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"What you're looking at, then, is taking the operation defined by c (rotate by -arg(c) and dilate by 1/|c|) and asking, if you take the Gaussian integers as the vertexes of a directed graph, what fraction of the vertexes are the source of an edge."

This doesn't sound like a mathematical operation. Can you give a more mathematical definition of the full graph? For Gaussian integers a+ib, c+id, (a+ib, c+id) is a directed edge from a+ib to c+id if and only if what?

Whatever this directed graph (V, E) is, where V = Z + iZ and E \subseteq V \times V, it is not clear how the complex number c relates to the proportion of z in V such that there exists w in V with (z, w) in E. We have to know what E is before we can answer this.

OK, for a less abstract description, the site gives:

"For each complex number c calculate the following: For all gaussian integers g like 1+1i, 2+2i, 3+3i... when calculating g/c which percentage results in a gaussian integer again? The higher the percentage, the lighter the pixel."

So, Imagine you have:

   c = a+bi
   g = x+xi
Division by complex numbers is simplified with a trick of multiplying both numerator and divisor by the complex conjugate of the divisor, so we compute:-

  1 / c = c' / ( c * c' )
And we know that c * c' will always be real rather than complex.

  1 / c = (a-bi) / (a^2 + b^2)
Now it's just a case of iterating through the possibilities of g and seeing if g time this value of 1/c produces a gaussian integer again.

  x+xi * a-bi = ( x*a - x*b*i^2 ) + i*(x*a - x*b)

  = x ( a+b + i(a-b) )

  g/c = x [ a+b + i(a-b) ) / (a^2 + b^2) ]             where g = x+xi
So for any g = x+xi this will only be a gaussian integer if both:-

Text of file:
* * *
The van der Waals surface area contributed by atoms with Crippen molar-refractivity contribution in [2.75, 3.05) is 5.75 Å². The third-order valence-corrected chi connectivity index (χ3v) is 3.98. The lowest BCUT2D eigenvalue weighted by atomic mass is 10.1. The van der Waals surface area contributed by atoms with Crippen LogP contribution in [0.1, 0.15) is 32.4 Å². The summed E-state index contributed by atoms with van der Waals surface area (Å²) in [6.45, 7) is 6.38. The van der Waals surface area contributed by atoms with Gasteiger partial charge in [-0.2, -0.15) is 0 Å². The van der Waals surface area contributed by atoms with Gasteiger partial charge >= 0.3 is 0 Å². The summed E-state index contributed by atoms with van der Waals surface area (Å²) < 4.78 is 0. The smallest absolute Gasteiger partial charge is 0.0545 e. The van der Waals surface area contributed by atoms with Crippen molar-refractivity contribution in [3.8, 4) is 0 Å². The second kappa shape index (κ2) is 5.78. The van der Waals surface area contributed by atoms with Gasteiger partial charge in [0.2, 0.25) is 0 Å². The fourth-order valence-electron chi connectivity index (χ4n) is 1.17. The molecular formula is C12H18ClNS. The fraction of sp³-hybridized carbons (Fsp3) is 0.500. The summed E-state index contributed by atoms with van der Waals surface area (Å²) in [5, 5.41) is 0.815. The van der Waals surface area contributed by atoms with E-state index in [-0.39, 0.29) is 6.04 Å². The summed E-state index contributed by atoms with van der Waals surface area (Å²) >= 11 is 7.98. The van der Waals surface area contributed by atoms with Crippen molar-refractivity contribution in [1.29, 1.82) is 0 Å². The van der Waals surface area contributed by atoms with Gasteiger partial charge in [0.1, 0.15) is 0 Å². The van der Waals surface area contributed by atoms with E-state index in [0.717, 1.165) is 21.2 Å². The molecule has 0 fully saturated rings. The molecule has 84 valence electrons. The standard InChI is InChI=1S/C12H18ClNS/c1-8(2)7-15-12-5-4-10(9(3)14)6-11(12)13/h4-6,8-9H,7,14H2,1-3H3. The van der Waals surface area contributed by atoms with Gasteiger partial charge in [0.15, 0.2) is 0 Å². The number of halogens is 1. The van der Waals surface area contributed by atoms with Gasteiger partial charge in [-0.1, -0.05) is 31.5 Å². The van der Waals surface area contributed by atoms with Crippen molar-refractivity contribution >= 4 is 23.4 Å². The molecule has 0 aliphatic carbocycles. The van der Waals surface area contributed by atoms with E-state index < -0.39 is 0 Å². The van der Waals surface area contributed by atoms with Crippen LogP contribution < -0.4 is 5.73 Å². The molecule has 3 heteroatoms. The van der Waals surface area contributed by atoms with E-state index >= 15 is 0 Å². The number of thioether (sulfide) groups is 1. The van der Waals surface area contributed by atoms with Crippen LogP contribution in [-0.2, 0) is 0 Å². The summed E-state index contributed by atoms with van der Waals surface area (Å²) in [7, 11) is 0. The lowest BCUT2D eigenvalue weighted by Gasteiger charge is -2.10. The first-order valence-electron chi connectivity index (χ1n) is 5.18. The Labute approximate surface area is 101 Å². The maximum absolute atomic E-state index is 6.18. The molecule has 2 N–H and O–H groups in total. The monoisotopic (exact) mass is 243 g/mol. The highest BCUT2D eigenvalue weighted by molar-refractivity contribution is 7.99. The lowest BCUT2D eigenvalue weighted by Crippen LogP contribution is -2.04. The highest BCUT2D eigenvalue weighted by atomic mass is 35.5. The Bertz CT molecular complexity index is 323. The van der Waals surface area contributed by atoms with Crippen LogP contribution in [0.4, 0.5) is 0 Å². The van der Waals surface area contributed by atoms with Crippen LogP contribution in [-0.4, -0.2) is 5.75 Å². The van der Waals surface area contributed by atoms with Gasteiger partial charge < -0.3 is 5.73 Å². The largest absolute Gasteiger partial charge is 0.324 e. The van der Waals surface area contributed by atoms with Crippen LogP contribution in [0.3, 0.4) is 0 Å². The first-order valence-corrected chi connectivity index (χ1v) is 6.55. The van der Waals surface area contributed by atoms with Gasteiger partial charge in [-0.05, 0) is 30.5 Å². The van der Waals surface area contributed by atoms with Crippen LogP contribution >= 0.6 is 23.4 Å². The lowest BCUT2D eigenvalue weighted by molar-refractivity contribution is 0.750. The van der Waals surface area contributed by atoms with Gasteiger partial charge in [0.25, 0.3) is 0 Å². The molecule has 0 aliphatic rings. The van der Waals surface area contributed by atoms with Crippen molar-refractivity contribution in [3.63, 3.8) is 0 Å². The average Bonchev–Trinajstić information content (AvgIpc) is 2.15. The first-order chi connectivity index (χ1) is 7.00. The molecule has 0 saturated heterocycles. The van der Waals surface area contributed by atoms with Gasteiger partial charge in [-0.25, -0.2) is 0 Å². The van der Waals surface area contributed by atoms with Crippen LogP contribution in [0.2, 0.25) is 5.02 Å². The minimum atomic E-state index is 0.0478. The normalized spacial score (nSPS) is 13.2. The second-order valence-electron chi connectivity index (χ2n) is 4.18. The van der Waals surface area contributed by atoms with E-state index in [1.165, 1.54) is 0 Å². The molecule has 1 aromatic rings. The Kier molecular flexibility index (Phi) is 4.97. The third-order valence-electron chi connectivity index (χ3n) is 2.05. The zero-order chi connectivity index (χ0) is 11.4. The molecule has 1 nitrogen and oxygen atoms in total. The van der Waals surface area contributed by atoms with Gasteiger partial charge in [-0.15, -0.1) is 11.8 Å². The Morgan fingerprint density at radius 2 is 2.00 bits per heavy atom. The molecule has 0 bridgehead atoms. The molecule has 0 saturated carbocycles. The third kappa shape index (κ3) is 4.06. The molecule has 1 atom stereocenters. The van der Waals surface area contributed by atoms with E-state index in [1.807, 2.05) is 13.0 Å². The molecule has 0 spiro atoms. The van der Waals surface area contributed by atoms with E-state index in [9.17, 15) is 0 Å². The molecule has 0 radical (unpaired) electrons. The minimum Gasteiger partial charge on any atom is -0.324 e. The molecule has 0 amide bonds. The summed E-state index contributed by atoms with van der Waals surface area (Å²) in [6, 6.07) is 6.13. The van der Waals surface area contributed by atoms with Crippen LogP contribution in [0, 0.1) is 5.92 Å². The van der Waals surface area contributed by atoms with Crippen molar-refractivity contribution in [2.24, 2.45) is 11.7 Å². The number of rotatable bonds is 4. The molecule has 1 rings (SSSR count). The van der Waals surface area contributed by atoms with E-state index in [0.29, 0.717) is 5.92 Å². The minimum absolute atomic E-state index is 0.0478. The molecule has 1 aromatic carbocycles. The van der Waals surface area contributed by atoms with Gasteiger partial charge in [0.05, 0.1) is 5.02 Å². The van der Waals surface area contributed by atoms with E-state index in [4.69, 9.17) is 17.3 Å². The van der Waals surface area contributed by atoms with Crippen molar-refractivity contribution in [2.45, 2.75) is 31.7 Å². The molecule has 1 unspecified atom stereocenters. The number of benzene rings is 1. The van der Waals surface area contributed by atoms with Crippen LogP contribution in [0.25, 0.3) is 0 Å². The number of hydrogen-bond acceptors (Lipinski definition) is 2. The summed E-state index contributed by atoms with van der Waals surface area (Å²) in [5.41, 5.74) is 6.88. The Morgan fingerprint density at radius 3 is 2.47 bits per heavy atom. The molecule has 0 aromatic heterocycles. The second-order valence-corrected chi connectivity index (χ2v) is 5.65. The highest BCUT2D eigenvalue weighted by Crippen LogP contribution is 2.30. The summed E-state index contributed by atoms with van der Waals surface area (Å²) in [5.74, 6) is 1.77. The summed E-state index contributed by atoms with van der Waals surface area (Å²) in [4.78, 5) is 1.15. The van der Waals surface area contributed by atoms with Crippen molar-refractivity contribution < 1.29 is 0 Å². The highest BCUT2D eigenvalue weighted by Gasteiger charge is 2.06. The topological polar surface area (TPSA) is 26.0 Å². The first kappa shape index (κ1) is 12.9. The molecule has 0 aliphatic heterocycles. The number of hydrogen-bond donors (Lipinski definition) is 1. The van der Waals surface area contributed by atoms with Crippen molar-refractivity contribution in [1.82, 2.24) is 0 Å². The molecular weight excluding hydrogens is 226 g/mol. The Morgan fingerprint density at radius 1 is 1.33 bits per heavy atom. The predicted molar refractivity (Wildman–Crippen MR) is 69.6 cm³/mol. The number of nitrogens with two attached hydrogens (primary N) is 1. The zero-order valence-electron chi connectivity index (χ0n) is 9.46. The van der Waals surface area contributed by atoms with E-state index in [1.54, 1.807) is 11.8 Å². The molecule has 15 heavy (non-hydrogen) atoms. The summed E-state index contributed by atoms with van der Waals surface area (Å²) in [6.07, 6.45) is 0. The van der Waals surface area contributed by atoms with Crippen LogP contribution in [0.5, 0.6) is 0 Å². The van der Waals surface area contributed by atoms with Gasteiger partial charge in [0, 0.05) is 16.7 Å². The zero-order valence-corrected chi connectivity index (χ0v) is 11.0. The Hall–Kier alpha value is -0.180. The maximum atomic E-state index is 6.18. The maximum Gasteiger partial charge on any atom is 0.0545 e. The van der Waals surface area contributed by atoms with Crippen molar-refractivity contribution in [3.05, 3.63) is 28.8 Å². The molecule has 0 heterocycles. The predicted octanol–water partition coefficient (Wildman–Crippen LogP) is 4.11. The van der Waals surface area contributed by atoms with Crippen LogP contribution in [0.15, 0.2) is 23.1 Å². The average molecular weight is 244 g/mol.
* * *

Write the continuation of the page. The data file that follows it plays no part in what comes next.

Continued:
(a^2 + b^2) | x*(a+b)
  (a^2 + b^2) | x*(a-b)
And the original algorithm is testing all gaussian integers where 0 <= x <= 100

(Probably riddled with mistakes, should really be revising for my final Maths exam tomorrow morning...)

jc-denton replied, but appears to be hellbanned. His reply looks like this: ---

Humm tried to implement it simply using std::complex but it does not give me meaningful results. What did I do wrong?

template<class T> void CalcRealPercentage( const complex<T> from, const complex<T> to, const int intervalSize, std::vector<int>& intensityMap ){ auto height = to.imag() - from.imag(); auto width = to.real() - from.real();

    assert(intervalSize > 0 && height > 0 && width > 0 && from > 0);
    intensityMap.resize(width * height, 0);
    for (complex<T> c = from; c.imag() < to.imag(); c.imag(c.imag() + 1)) {
        for (; c.real() < to.real(); c.real(c.real() + 1)) {
            for (auto i = 0; i < intervalSize; i++) {
                complex<T> g(i, i);
                complex<T> result = g / c;
                auto imagPart = result.imag();
                if (imagPart == 0) {
                    intensityMap.at(c.imag() * width + c.real())++;

Seems to be after this comment: https://news.ycombinator.com/item?id=3468011

Not sure why he was hellbanned and not Zed after that little exchange.

Because readers of hacker news, as objective and spock-like as they like to think they are, really can't help but reverse-ad hominen when they vote. People are right because of who they are, not what they said. At the very least the bias appears as a benefit of the doubt.

PG should have, instead of removing vote totals, removed usernames. But of course that would get in the way of the ego stroking..

(I am of course no exception)

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